Hudson London Sneakers: An Interview with Rachel Alsbury
Hudson London Sneakers are designed for movement. Launching exclusively today at our online flagship, the collection is a close collaboration between Victoria Haddon, Creative Director at Hudson, and Rachel Alsbury, Former Creative Director at Puma.
Sneakers move with the times. The world of fashion is evolving. In 2016, Athleisure grew by 8% – more than twice as fast as any other category. And it’s set to continue. As we become more active and health-driven, luxury fashion brands are embracing sportswear. It’s no longer just a trend – it’s functional yet more fashionable than ever before, and it’s here to stay. With this in mind, it seemed like the perfect time to catch up with Rachel in celebration of the Sneakers launch.
Discover the campaign here
HUDSON |Tell us about your background; how did you get into shoe design?
RA | I studied at Cordwainers College as it was then (it’s now part of London College of Fashion). It just seemed like a perfect combination of craft, fashion and design, and having done a Fine Art Foundation shoes were like sculpture to me. As a small specialised craft college, we focused heavily on practice over theory so we learned how to make shoes and leather goods from scratch which is quite unusual now
HUDSON |Why did you focus on sneakers especially?
RA | Initially I didn’t. I tried women’s high heels for a luxury manufacturer as well as fast fashion but didn’t like either that much. Starting at Clarks Originals got me hooked on causal fashion and it was this that led me to Sneakers. I interviewed for PUMA and worked on the fashion collaborations they pioneered, from Alexander McQueen to Hussein Chalayan. Sneakers have changed rapidly in the last 10-15 years and I think it’s by far the most interesting, technological and radical in its design out of any area of apparel.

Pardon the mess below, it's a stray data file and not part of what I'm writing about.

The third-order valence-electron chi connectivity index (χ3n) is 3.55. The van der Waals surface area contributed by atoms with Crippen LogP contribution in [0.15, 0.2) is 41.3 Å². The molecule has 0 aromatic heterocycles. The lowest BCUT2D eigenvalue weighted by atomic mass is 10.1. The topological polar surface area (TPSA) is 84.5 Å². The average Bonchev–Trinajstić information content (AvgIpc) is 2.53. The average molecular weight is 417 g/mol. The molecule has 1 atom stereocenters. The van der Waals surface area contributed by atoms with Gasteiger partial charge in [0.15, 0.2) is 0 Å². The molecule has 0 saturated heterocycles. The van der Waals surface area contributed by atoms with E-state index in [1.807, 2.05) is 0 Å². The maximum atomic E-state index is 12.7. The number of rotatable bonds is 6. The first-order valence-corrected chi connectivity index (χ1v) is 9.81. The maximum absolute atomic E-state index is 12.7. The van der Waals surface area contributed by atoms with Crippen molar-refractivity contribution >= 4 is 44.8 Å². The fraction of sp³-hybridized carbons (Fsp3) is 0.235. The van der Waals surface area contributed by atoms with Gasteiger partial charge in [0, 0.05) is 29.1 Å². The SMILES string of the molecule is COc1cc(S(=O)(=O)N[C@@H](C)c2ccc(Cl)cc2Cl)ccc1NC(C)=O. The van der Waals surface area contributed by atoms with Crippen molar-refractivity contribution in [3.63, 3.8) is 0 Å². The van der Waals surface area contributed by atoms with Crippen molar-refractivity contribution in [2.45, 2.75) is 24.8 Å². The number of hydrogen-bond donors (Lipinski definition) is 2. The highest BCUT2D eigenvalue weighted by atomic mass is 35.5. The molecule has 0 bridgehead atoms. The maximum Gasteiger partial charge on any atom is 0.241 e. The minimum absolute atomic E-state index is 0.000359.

Hudson London Sneakers
HUDSON | How did the collaboration with Hudson come about and what appealed to you about working on the project?
RA| I knew Victoria from college and from a distance we’d always keep up with what each other was doing. Hudson London wanted to do a sneaker collection but not off-the-shelf – they wanted something unique. At this time just started my own design consultancy specialising in collaborating with brands to translate their handwriting into sneakers or casual footwear, so it seemed like a natural fit to do the project together.
HUDSON |What was the inspiration behind the range and what makes Hudson London Sneakers unique?
RA | The starting point was Hudson’s brand heritage and the idea of mixing craft and technology. What made the project interesting was translating a rich heritage in leather and handcrafted footwear into a genre of footwear that’s about technology, performance, flexibility and movement. Kind of the opposite of a full leather shoe in many respects. We wanted the uppers to reflect Hudson’s crafted heritage but the technology in the form of the outsole and the interior of the shoe to be performance inspired. So lightweight, flexible, cushioning designed for movement. We also wanted to make sure it would appeal to the current Hudson consumer and potentially a new one, too.
HUDSON | What influences you? Do you have a particular person in mind when designing a collection?
RA | I start every project with a lot of thought and consideration for the end consumer, so I do always have an end consumer in mind. But it’s usually more of an association with a type of person or a particular movement or group rather than an individual.
HUDSON |Do you have a particular city or place that you love? Does it influence your work?
RA | So many! But London always wins – because I live here, because of the diversity of the place, because of the fashion and creativity it never stops inspiring me somehow. Even if it’s sometimes a tough place to live, it never stops evolving.
HUDSON | What trends do you think we’ll be seeing in footwear in 2017?
RA | Sneakers and athleisure are not going away. It’s one of those major consumer shifts that’s driven by how we live rather than just fashion. It will continue to evolve and raise the bar for comfort, and performance expectations. I think we’ll see distinctions between sneakers and other kinds of shoes break down further and more merging of influences and references. I mentioned earlier the idea of craft mixed with technology and that bringing together of two different worlds is really interesting at the moment – think about the Nike Flyknit as a perfect example. Knitting, an ancient craft, realised for a mass-produced performance shoe. More and more we’ll see handcrafted looks produced by cutting edge technology. I think we will continue to see a steady move away from basic, clean minimalism as the market is so saturated, into more ‘designed’, unusual and unexpected looks again.
HUDSON | Lastly, tell us, which is your favourite pair of Hudson sneakers?
RA | That would be the Sime runner in rust nubuck!